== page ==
During the trip to London I had difficulty pursuading the other members of my group to remain at the location (to be documented) for very long as it was a challenging place to gain inspiration/creative energy from. I didn't find it easy to think of a creative way to document the place other than with drawing or photographing the surroundings. With a more interesting area I think we would have done much more work. I did however gain, only in the space of two days, a sense of how the coram fields would be used generally from week to week as on both days there was the same large group of adolescents playing football.
I enjoyed visiting the Otl Aitcher exhibition which gave me a good sense of how the Munich Olympics would have been visually. I noticed the methodic use of stick men as supposedly prescribed by Aitcher to other designers and the interesting graph-like form of many of the designs as well as the consistent use of bold colours which were indeed eye-catching and added to the drama of the image used - usually an athlete in motion.
The childhood museum was also extremely interesting and worthwhile. At the very least the building itself was an impressively light, spacious and open space inside. I had offered attention to the Miffy exhibition but was much more impressed by the illustrations near the entrance which were drawn by a 13 year old. I was most interested by the Japanese shadow puppets which were on display as they related to my photographic work in the previous week. I was able to see other forms of puppets and hand held crafts which evoked theatrical meaning and even a hand-made design of a stage with several background facades which actually, when you peer through the middle, make a persuasive illusion of depth for the stage upon which characters were placed.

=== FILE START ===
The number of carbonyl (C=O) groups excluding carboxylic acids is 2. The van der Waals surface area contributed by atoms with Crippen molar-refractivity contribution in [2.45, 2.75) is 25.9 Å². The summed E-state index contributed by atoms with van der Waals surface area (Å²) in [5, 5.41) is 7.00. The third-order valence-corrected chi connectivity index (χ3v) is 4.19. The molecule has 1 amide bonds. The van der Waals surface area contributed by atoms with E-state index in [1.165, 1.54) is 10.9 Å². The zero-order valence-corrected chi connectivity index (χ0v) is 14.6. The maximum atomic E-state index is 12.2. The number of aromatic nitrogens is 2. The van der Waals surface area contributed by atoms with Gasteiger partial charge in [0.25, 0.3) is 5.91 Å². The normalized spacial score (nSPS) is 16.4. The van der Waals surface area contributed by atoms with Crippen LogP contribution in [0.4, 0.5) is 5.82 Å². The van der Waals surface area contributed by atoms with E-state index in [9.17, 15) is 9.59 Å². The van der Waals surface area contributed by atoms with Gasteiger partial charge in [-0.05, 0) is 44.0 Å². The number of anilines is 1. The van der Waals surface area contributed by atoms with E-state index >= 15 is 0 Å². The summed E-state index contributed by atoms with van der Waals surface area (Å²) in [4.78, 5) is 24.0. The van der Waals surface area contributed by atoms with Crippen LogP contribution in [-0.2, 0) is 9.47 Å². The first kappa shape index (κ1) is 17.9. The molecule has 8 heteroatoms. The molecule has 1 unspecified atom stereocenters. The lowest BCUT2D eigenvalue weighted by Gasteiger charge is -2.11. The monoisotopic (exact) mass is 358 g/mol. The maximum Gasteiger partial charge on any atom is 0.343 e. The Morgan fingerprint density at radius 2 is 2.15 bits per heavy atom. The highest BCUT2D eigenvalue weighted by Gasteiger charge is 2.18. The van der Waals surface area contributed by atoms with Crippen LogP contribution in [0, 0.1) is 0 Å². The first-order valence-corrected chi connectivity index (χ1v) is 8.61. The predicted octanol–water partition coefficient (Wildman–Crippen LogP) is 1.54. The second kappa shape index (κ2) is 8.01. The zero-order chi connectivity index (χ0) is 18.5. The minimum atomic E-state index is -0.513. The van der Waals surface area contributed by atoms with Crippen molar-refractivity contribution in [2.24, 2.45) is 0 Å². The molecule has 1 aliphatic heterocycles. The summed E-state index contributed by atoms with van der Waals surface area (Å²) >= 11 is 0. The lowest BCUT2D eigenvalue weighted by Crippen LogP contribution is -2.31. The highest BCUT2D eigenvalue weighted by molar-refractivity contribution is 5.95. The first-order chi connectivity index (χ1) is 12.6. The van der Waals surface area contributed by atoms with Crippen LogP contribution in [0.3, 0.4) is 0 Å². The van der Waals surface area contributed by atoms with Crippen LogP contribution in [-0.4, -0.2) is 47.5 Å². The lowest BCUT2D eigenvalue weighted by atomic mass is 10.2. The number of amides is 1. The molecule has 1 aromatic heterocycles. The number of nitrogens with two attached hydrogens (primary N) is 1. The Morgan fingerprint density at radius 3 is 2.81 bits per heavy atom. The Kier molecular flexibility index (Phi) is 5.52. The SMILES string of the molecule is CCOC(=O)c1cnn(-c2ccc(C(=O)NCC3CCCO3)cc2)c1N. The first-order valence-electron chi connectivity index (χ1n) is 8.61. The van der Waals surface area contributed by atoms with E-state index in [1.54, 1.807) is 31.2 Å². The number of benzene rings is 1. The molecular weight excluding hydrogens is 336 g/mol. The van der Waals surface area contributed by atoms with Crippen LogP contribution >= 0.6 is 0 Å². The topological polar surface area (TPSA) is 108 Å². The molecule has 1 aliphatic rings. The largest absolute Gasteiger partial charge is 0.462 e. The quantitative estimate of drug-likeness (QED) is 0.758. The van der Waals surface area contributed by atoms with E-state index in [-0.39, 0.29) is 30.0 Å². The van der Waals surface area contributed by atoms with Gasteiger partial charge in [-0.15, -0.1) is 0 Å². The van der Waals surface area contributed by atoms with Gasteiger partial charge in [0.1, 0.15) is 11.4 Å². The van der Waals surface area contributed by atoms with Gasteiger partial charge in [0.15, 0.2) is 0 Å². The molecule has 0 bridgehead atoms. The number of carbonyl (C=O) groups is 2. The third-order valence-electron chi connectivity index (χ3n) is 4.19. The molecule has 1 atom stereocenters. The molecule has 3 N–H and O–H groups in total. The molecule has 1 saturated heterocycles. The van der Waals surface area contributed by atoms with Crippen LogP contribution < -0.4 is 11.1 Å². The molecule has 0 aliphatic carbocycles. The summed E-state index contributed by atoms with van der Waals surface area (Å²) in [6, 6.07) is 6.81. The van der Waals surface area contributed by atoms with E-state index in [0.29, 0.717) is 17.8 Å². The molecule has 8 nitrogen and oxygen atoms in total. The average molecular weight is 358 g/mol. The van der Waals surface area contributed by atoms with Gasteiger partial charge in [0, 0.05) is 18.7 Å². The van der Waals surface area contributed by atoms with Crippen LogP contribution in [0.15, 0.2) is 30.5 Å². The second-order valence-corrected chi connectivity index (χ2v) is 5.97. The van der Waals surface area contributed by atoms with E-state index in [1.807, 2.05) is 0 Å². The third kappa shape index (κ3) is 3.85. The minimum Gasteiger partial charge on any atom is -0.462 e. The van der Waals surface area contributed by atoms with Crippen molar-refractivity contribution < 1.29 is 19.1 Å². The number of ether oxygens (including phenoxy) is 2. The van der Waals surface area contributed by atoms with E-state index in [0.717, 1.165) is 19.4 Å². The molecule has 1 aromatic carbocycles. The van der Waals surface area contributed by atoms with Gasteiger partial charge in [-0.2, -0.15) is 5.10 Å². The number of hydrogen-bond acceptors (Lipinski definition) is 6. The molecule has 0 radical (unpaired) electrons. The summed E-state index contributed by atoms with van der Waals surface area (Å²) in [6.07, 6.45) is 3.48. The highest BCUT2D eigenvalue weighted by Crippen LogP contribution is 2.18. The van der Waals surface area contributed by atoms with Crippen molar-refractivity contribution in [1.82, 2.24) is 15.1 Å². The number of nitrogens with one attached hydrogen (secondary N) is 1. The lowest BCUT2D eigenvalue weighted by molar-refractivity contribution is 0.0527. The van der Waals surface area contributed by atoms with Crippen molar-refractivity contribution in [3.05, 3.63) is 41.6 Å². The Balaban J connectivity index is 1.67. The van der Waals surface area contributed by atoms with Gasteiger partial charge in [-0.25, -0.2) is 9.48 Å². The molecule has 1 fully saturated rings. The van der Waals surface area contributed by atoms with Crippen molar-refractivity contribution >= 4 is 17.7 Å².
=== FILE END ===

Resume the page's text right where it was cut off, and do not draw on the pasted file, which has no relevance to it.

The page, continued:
Attending the We Will Rock You theatre production was also an interesting display of the capabilities of today's stage design and effects which proved to be very impressive. From lighting to set design to illusive effects, today's stage designs are certainly entertaining at least for somebody who does not frequent the theatre such as myself.
During life-drawing I realised my increasing ability to believe what I see with my own two eyes rather than what I assume is in front of me. Trying out different methods of drawing the figure is also becoming rewarding as it is making me more confident in tackling the prospect of trying to capture a figure no matter what pose it is in or perspective I have of it. I am also in the middle of putting my life-drawing to more use in my own time by working on it digitally, thus continuing my self-taught experience with drawing on computers.